To err is human, of course. But errors get magnified in the rough-and-tumble world of American politics. And yesterday we saw plenty of mistakes. The first came from the Obama administration in trying to play clean up over President Obama’s interview with Vox, in which he clumsily referred to that Paris violence as random. “It is entirely legitimate for the American people to be deeply concerned when you've got a bunch of violent, vicious zealots who behead people or randomly shoot a bunch of folks in a deli in Paris.” Now the president and his administration have referred to that violence as anti-Semitic in the past, but people took exception to the president calling it random violence (fueling the growing narrative on the right that the president goes out of his way to downplay the threat). Then administration officials tried to clean up Obama’s language, and whiffed. “Both spokespeople — Jen Psaki of the State Department, and Josh Earnest of the White House — actually embraced Obama’s strange and incorrect statement rather than revise it,” New York Magazine’s Jonathan Chait writes. After even more criticism, Earnest later tweeted, “Terror attack at Paris Kosher market was motivated by anti-Semitism. POTUS didn't intend to suggest otherwise.” What an unforced error, err, errors.

Mistake Tuesday Part 2

The other mistakes came from Jeb World -- first the email release that actually revealed folks’ Social Security and phone numbers (which they later said they would redact), and then the resignation of Bush’s new chief technological officer over past controversial tweets. For Bush World, it is a reminder of how difficult it is to build the metaphorical plane as you attempt to take off. Bush doesn't have a full-fledged operation and yesterday, it showed.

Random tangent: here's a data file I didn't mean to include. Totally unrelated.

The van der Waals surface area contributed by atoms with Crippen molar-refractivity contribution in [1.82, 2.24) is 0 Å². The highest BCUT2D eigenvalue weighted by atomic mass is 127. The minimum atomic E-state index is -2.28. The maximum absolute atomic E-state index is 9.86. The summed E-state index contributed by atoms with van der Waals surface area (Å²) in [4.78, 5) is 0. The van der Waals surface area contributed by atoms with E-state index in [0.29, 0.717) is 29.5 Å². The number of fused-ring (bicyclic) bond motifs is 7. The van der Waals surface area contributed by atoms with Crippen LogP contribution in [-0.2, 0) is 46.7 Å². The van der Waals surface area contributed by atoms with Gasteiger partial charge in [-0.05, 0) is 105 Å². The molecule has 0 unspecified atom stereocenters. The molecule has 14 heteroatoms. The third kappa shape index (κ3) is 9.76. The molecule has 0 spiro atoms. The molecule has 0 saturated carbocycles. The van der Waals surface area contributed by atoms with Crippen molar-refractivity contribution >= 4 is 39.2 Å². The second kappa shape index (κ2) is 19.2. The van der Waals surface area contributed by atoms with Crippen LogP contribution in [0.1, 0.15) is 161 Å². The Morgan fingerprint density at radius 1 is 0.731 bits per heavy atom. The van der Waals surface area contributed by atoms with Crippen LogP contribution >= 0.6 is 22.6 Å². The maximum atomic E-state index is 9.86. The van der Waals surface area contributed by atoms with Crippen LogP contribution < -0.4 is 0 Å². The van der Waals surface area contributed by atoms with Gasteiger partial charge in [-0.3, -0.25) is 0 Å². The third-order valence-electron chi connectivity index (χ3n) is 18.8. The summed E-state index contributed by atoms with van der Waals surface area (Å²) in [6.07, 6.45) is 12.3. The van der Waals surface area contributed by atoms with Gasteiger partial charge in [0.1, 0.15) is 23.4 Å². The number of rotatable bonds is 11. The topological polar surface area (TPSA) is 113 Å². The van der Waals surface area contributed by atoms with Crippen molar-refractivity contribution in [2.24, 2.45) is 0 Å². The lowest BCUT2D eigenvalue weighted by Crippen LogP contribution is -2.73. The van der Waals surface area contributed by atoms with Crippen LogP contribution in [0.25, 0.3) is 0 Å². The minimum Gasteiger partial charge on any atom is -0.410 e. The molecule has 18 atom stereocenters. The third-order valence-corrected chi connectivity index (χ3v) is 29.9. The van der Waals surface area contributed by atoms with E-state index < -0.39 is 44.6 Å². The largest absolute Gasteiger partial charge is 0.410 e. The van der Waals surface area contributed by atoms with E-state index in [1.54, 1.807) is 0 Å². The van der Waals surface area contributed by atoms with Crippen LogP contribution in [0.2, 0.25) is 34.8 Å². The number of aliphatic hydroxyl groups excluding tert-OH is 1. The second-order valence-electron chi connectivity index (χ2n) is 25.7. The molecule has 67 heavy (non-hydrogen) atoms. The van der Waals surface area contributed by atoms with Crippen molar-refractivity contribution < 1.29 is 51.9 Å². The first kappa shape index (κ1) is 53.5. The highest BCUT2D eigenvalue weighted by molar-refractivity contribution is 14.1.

Pouring more gasoline on the David Brock-vs.-Priorities USA fire

Speaking of mistakes, it appears that folks are pouring more gasoline on the fire of the recent David Brock-vs.-Priorities USA spat. And it increasingly looks to be some Obama-ally-vs.-Clinton-ally drama. The New York Times: “The dispute broke into the open on Monday after David Brock, a Clinton ally, accused Priorities USA Action — a pro-Clinton “super PAC” whose co-chairman is Jim Messina, Mr. Obama’s 2012 campaign manager — of planting negative stories about the fund-raising practices of Mr. Brock’s organizations. Mr. Brock resigned from the super PAC’s board in protest.” The problem here for Democrats: They’re litigating their problems through the press. And they probably don’t realize that it doesn’t take much to feed the narratives of Clinton drama or Clinton-vs.-Obama drama.

Priebus to speak at luncheon marking Black History Month

Lastly, RNC Chair Reince Priebus will be speaking today at the RNC’s third annual Trailblazers luncheon, which celebrates Black History Month. Per excerpts from Priebus’ remarks: “We are committed to being present 365 days a year. So it’s not just about making history, it’s also about making a difference in people’s lives. We don’t ask for votes just so we can win. We ask for votes so we can get to work on expanding opportunity.” More Priebus: “My commitment to you as Chairman is to continue building a bigger, stronger, more inclusive Republican Party. Not because it’s good for our party, but because it’s good for our country. It’s not just about one event or one day or one month or one election. This is about being present all the time. America is strongest when both parties fight to earn every vote. No voter should be taken for granted; no voter should be overlooked.”